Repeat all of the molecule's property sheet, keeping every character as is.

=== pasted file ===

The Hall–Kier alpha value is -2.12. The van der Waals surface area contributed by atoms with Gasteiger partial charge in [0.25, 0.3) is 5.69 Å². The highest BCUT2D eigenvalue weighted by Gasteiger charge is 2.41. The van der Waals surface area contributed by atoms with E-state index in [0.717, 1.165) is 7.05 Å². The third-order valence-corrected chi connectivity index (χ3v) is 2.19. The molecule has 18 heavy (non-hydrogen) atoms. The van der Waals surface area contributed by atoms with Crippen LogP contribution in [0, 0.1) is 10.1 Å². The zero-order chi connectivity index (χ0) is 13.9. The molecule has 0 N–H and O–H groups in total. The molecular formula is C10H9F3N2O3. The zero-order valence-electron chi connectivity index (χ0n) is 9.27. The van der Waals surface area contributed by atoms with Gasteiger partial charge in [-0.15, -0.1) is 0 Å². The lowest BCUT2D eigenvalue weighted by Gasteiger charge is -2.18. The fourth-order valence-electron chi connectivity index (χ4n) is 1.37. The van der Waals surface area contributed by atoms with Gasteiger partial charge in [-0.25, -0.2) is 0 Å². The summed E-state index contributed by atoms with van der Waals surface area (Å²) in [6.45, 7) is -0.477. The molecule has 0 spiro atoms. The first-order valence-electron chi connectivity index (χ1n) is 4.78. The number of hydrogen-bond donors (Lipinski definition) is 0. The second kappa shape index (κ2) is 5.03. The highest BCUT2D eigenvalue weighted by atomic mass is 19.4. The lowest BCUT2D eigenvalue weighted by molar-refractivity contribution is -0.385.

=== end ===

The Hall–Kier alpha value is -2.12. The van der Waals surface area contributed by atoms with Gasteiger partial charge in [0.25, 0.3) is 5.69 Å². The highest BCUT2D eigenvalue weighted by Gasteiger charge is 2.41. The van der Waals surface area contributed by atoms with E-state index in [0.717, 1.165) is 7.05 Å². The third-order valence-corrected chi connectivity index (χ3v) is 2.19. The molecule has 18 heavy (non-hydrogen) atoms. The van der Waals surface area contributed by atoms with Crippen LogP contribution in [0, 0.1) is 10.1 Å². The zero-order chi connectivity index (χ0) is 13.9. The molecule has 0 N–H and O–H groups in total. The molecular formula is C10H9F3N2O3. The zero-order valence-electron chi connectivity index (χ0n) is 9.27. The van der Waals surface area contributed by atoms with Gasteiger partial charge in [-0.15, -0.1) is 0 Å². The lowest BCUT2D eigenvalue weighted by Gasteiger charge is -2.18. The fourth-order valence-electron chi connectivity index (χ4n) is 1.37. The van der Waals surface area contributed by atoms with Gasteiger partial charge in [-0.25, -0.2) is 0 Å². The summed E-state index contributed by atoms with van der Waals surface area (Å²) in [6.45, 7) is -0.477. The molecule has 0 spiro atoms. The first-order valence-electron chi connectivity index (χ1n) is 4.78. The number of hydrogen-bond donors (Lipinski definition) is 0. The second kappa shape index (κ2) is 5.03. The highest BCUT2D eigenvalue weighted by atomic mass is 19.4. The lowest BCUT2D eigenvalue weighted by molar-refractivity contribution is -0.385.